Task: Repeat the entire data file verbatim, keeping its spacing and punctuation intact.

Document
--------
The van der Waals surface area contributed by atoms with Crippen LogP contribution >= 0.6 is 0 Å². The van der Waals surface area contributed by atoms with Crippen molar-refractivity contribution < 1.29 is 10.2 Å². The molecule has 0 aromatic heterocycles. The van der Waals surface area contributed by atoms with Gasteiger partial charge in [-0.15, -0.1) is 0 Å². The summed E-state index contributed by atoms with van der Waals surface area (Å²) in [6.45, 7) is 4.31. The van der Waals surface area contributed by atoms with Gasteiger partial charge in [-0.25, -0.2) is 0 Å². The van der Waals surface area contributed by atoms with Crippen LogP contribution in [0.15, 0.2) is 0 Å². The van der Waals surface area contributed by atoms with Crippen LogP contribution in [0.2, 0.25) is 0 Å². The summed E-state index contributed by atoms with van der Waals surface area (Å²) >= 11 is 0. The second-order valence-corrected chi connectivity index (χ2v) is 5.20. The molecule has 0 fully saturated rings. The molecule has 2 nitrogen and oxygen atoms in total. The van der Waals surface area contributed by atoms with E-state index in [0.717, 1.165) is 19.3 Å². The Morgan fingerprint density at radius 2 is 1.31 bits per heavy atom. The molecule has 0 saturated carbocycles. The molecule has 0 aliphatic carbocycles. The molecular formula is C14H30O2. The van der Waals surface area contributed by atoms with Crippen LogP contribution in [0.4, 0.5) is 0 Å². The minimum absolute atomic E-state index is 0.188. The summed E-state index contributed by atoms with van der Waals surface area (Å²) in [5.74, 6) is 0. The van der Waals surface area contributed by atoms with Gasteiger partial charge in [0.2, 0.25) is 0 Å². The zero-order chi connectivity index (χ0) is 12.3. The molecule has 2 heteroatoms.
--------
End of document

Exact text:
The van der Waals surface area contributed by atoms with Crippen LogP contribution >= 0.6 is 0 Å². The van der Waals surface area contributed by atoms with Crippen molar-refractivity contribution < 1.29 is 10.2 Å². The molecule has 0 aromatic heterocycles. The van der Waals surface area contributed by atoms with Gasteiger partial charge in [-0.15, -0.1) is 0 Å². The summed E-state index contributed by atoms with van der Waals surface area (Å²) in [6.45, 7) is 4.31. The van der Waals surface area contributed by atoms with Gasteiger partial charge in [-0.25, -0.2) is 0 Å². The van der Waals surface area contributed by atoms with Crippen LogP contribution in [0.15, 0.2) is 0 Å². The van der Waals surface area contributed by atoms with Crippen LogP contribution in [0.2, 0.25) is 0 Å². The summed E-state index contributed by atoms with van der Waals surface area (Å²) >= 11 is 0. The second-order valence-corrected chi connectivity index (χ2v) is 5.20. The molecule has 0 fully saturated rings. The molecule has 2 nitrogen and oxygen atoms in total. The van der Waals surface area contributed by atoms with E-state index in [0.717, 1.165) is 19.3 Å². The Morgan fingerprint density at radius 2 is 1.31 bits per heavy atom. The molecule has 0 saturated carbocycles. The molecule has 0 aliphatic carbocycles. The molecular formula is C14H30O2. The van der Waals surface area contributed by atoms with Crippen LogP contribution in [0.4, 0.5) is 0 Å². The minimum absolute atomic E-state index is 0.188. The summed E-state index contributed by atoms with van der Waals surface area (Å²) in [5.74, 6) is 0. The van der Waals surface area contributed by atoms with Gasteiger partial charge in [0.2, 0.25) is 0 Å². The zero-order chi connectivity index (χ0) is 12.3. The molecule has 2 heteroatoms.